Evacuation of Texas : translation of the Representation addressed to the supreme government / by Vicente Filisola, in defence of his honor, and explanation of his operations as commander-in-chief of the army against Texas. Page: 45 of 72
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at least eight days to go down, and that afterwards it was neces
sary to pass through a forest for five leagues, full of reedc and
high.grass, which, on account of the storm, would be very difcult
to get out of. For this reason, as I ought notto lose a-moment
to insure a passage to the Colorado, I determined to, make for
the place called Atascosito. On the same afternoon I received
thl gratifying news of the existence of the president which I
had the honor to send to your Excellency a copy of; but am the
movement. commenced was the result of the condition of the
army, I continued it on the 29th, when I encamped near the
same rivulet that I had passed on the 27th; although about three
leagues above is the road for the passage called Atascosito. AH
the land comprised between the rivers Brazos and Colorado, is
of such nature, that with little rain the roads and fields are imn
passable, so much so that the animals sunk up to their breasts
for this reason we again passed the night buried in the mud. On
the 30th I once more commenced the march, and from morning
till night we advanced scarcely one league. The baggage mules
were so immersed in the mud, that they could not move; the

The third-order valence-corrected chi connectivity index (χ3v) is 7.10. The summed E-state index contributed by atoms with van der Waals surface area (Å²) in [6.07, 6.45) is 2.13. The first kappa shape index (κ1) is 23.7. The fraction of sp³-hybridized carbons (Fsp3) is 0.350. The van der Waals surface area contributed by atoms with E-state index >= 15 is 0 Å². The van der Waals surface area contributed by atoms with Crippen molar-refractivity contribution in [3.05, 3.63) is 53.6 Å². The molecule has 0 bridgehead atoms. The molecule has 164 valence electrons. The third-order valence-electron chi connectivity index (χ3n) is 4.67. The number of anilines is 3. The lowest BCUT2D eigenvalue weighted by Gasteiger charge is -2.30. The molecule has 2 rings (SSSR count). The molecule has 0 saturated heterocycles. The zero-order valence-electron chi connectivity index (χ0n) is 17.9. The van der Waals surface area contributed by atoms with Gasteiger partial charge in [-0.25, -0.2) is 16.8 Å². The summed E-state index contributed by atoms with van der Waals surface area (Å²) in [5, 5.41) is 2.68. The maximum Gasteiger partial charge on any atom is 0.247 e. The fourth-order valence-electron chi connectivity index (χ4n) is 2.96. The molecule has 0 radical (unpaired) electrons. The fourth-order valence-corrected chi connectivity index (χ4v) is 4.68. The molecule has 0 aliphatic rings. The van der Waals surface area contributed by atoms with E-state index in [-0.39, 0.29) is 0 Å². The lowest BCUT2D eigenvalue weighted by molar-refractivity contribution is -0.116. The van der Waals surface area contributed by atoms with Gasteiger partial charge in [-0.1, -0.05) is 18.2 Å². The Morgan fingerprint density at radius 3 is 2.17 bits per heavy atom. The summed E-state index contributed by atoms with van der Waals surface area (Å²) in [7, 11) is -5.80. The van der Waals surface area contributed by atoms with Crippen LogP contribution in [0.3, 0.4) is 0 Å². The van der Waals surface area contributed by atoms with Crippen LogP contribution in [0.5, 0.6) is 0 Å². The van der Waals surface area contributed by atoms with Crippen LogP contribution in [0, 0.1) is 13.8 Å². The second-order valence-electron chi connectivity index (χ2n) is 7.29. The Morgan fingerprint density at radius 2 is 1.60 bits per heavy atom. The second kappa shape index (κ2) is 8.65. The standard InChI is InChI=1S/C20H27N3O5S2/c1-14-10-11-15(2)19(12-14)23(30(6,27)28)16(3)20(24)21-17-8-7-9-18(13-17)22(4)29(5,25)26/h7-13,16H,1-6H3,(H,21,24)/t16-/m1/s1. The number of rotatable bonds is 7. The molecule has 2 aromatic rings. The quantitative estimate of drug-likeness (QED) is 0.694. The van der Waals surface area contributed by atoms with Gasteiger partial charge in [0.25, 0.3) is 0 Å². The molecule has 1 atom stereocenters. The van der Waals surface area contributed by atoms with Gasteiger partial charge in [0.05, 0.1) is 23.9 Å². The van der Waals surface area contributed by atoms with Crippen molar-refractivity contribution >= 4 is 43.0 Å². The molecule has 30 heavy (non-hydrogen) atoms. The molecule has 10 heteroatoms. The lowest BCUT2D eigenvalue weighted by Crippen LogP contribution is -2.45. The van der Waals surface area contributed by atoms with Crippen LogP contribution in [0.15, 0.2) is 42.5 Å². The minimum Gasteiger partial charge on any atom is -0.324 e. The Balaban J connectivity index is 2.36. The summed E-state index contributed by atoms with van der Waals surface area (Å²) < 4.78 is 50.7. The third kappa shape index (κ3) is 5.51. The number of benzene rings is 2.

wheels of the wagons were buried above their axes, and the
horses and men could not step because they had no fot hold;
The night was horrible; artillery, cavalry, sick, baggage mulesy
every thing that accompanied the army was a confused mass,
without any distinction and without being able to move from the
place where they were caught.
With immense trouble it was hardly possible to assemble
the brigades of infantry and form them'in a place that appeared
less miry; but the weight of the men very so6n made us-know
that the surface of the ground was all the sae, tiHtbe soldien
ivkL up to their knees: to heighten our misery there W-as not a
sigle splinter of wood to make fire for cooking, and consequently
tes for watch-fires. ' This want made me fear yet greater evils
and that the soldiers would, without distinction, ay hold of trutds
or ammunition boxes to warm themselves; thanks to the zeal of
the generals, chiefs and officers. and to the unparalleled endutwase
of a Mexican soldier, no disorder occurred durinr the
whole night. The morning of the 1st of May presented to my
sight a gpectacle truly horrible, and which can only be believed
'by those who were witnesses, because it is not possible for any
'oe inBgine it who does not po5sess a knowledge of the topo~
ni^-iJ? Texas, of the qualities of its surface, ind oftthe incon$S~t.~i
its climate in continual changes of cold, heat, snow,
i gmaghtful .erricanes. The position of the army On this
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Filísola, Vicente. Evacuation of Texas : translation of the Representation addressed to the supreme government / by Vicente Filisola, in defence of his honor, and explanation of his operations as commander-in-chief of the army against Texas., book, 1837; Columbia, [Tex.]. (texashistory.unt.edu/ark:/67531/metapth6110/m1/45/: accessed July 23, 2017), University of North Texas Libraries, The Portal to Texas History, texashistory.unt.edu; .